More than 2,500 acres had burned by early Tuesday, and officials were hoping that lower temperatures and increased humidity would aid in their efforts, said Joe Tapia, a spokesman for the California Department of Forestry.
Officials also were urging residents of about 50 homes to leave the Cohasset area north of Chico, where a blaze had burned more than 1,000 acres and destroyed one home.
Residents found shelter with family and friends. By late Monday night, no one was at an evacuation center set up at Pleasant Valley High School, Red Cross officials said.
But earlier in the day, Anne De Felice, 38, of Cohasset took refuge there.
"We didn't insure it [her home] for that much because it's an old trailer, so if it burns, we're homeless," she said. "But I trust in God. He'll take care of it."
More than three dozen other lightning-caused blazes were burning in Butte County. The lightning, some of it without rain, swept through the area starting fires beginning early Monday morning.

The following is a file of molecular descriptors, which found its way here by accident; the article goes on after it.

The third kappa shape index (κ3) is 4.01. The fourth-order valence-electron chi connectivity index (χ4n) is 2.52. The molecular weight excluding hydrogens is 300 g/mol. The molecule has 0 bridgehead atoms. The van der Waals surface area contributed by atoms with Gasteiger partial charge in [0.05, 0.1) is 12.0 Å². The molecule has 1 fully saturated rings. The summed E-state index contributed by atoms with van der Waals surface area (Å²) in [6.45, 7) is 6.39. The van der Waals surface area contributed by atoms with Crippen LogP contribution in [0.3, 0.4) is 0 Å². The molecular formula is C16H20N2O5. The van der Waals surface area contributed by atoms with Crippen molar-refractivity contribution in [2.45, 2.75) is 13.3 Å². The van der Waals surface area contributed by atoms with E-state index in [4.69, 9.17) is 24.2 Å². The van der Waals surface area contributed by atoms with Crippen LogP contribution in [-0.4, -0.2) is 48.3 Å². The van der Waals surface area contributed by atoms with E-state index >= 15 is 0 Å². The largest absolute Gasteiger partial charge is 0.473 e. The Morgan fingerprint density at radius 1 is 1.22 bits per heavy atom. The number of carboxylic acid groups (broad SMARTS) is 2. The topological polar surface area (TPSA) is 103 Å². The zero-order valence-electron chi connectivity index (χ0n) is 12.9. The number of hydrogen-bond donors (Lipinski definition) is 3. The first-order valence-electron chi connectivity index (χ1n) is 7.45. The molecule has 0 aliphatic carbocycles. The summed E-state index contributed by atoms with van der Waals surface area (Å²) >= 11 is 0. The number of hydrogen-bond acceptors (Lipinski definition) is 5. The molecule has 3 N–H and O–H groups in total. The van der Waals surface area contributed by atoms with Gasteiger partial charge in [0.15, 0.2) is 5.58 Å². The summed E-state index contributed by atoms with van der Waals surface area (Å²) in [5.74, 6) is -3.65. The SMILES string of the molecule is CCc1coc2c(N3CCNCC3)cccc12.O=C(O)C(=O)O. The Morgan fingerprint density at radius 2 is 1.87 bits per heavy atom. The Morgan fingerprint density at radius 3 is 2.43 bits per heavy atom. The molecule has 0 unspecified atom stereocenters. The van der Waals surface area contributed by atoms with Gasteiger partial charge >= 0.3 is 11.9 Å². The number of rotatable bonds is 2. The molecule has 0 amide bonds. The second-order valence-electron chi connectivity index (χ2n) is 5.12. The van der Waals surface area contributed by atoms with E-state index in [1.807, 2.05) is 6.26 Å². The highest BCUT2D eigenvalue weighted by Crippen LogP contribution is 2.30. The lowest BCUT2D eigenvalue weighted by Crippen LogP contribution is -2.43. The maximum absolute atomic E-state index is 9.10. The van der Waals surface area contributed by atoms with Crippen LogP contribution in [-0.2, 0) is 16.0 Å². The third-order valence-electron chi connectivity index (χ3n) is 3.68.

Several other small blazes were burning in Shasta, Tehama and Lassen counties, officials said.
One firefighter battling the Cohasset blaze suffered heat exhaustion, and another was slightly hurt when the engine he was riding in collided with an 18-wheel truck on a Chico city street, Tapia said. The truck driver suffered moderate injuries.
Three other firefighters were transported to an area hospital Monday afternoon to be treated for heat-related injuries from battling the blazes, said California Department of Forestry spokesman Wayne Kyle. He did not have additional information on the nature of their injuries.
Tapia said there was no estimate on when the fires would be contained.
"Temperatures are dropping and the humidity is coming up [and there is] light wind. That'll assist us in making good progress on the fires," Tapia said.